Monday, May 7, 2012
An article in the Chronicle of Higher Education about the finances of academic professional societies brings back fond memories of my late Pittsburgh colleague Mark Perlman: Scholarly Groups' Choices Yield Diverging Fortunes.
""When new executive-committee members come on, I say, 'Let me explain the finances of the association,'" says John J. Siegfried, secretary-treasurer of the American Economic Association. "We have two products that subsidize everything else."
Most of that subsidy comes from the association's online database, EconLit; the other source is the association's jobs listings, which employers pay to post and which appear chiefly online. "It radically changes our business model," Mr. Siegfried says of EconLit, "though that's flattering it."
His breezy description of the association's economic model acknowledges how the quirks of history and personality can produce long-term consequences. Indeed, the economists' group owes much of its present fiscal strength to choices made decades ago. When asked how his scholarly association went about developing EconLit, Mr. Siegfried answered simply, "You have Mark Perlman."
Mr. Perlman, who died in 2006, was hailed for his encyclopedic knowledge of the discipline's philosophy, history, and institutions. He was an economist at the University of Pittsburgh in 1969, when the Journal of Economic Literature, which he founded, started publishing articles, book reviews, and a bibliography of scholarship in economics.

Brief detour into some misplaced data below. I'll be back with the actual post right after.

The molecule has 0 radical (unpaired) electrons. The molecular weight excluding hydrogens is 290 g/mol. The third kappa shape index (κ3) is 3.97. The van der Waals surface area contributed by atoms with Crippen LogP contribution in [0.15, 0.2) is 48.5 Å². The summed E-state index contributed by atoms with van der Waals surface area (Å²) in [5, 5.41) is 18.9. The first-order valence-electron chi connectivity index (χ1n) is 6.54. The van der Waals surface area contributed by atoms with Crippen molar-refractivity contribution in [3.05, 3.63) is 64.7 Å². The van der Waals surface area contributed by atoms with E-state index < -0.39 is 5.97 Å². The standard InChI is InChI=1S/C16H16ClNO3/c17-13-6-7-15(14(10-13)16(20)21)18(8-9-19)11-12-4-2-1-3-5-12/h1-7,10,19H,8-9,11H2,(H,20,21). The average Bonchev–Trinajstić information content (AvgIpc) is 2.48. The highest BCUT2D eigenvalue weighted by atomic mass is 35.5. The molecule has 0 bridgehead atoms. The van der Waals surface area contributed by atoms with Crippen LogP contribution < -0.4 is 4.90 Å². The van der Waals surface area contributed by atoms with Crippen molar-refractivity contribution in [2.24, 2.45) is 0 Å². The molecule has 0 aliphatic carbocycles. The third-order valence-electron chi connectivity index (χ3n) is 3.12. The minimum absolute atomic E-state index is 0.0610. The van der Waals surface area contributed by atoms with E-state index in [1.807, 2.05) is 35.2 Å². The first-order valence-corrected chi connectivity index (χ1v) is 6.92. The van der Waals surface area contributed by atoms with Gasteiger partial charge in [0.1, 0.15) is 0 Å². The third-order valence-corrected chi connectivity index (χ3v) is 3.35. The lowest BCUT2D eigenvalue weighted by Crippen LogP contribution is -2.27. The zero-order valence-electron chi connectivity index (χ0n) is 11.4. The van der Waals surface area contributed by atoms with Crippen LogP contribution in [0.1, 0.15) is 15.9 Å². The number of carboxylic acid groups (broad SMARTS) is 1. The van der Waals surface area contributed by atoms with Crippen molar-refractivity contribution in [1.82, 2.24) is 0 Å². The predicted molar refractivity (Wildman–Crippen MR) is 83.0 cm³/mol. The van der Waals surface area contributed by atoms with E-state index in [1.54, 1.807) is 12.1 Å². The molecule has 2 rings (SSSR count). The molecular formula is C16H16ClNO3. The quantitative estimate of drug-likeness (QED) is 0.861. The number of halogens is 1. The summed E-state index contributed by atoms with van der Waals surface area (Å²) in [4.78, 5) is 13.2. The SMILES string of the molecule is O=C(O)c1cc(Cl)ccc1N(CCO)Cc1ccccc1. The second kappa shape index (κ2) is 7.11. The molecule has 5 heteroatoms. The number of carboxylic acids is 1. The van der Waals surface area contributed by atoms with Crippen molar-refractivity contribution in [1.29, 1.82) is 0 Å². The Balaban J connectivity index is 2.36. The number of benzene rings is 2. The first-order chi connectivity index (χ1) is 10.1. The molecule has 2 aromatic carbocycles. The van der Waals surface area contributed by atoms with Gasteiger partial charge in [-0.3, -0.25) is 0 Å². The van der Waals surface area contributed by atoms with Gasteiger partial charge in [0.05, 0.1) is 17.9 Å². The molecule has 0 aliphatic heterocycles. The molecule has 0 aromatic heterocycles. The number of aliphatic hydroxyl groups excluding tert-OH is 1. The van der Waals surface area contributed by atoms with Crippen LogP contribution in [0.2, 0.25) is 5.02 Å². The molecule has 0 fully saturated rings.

For several years, Mr. Perlman and association staff collected journals and manuscripts, piling them in eight-foot-high stacks in the narrow corridors of a dark, cramped space next to a beauty parlor on Forbes Avenue, near Pitt and Carnegie Mellon University.
"An earthquake in Pittsburgh would likely have led to our employees being crushed under economics journals," Mr. Siegfried wrote earlier this year in toasting the retirement of Dru Ekwurzel, who served as the association's director of publications.
In the early 1980s, Ms. Ekwurzel was instrumental in transferring tapes of journal citations, abstracts, and bibliographic material to an online information-retrieval service. Scholars would gain access to this database through a terminal and dial-up service at a subscribing library. In 1984 that database, named EconLit, made its debut at the association's annual meeting.
By the time the World Wide Web was born, the association was well positioned. In 2010, EconLit generated nearly $3.9-million in revenue from subscribing libraries and universities, or more than 40 percent of the association's budget.
The group's seven journals, available in print and online, are agenda setters for the field, but they also cost far more to produce than the income they generate. The group's annual meeting breaks even.
With a surplus of more than $1.2-million and income from EconLit and the job listings, the association chose recently to slash by more than half, to as little as $20, its fees for membership, in hopes of stemming a 13-percent decline in members since 2003.
"We have a strange situation of not hanging on by our fingernails," Mr. Siegfried says, "and I know others are."
Mark passed away in May 2006.
Obituary: Mark Perlman / Prominent economist of post-World War II era
Professor Mark Perlman: Historian of economic thought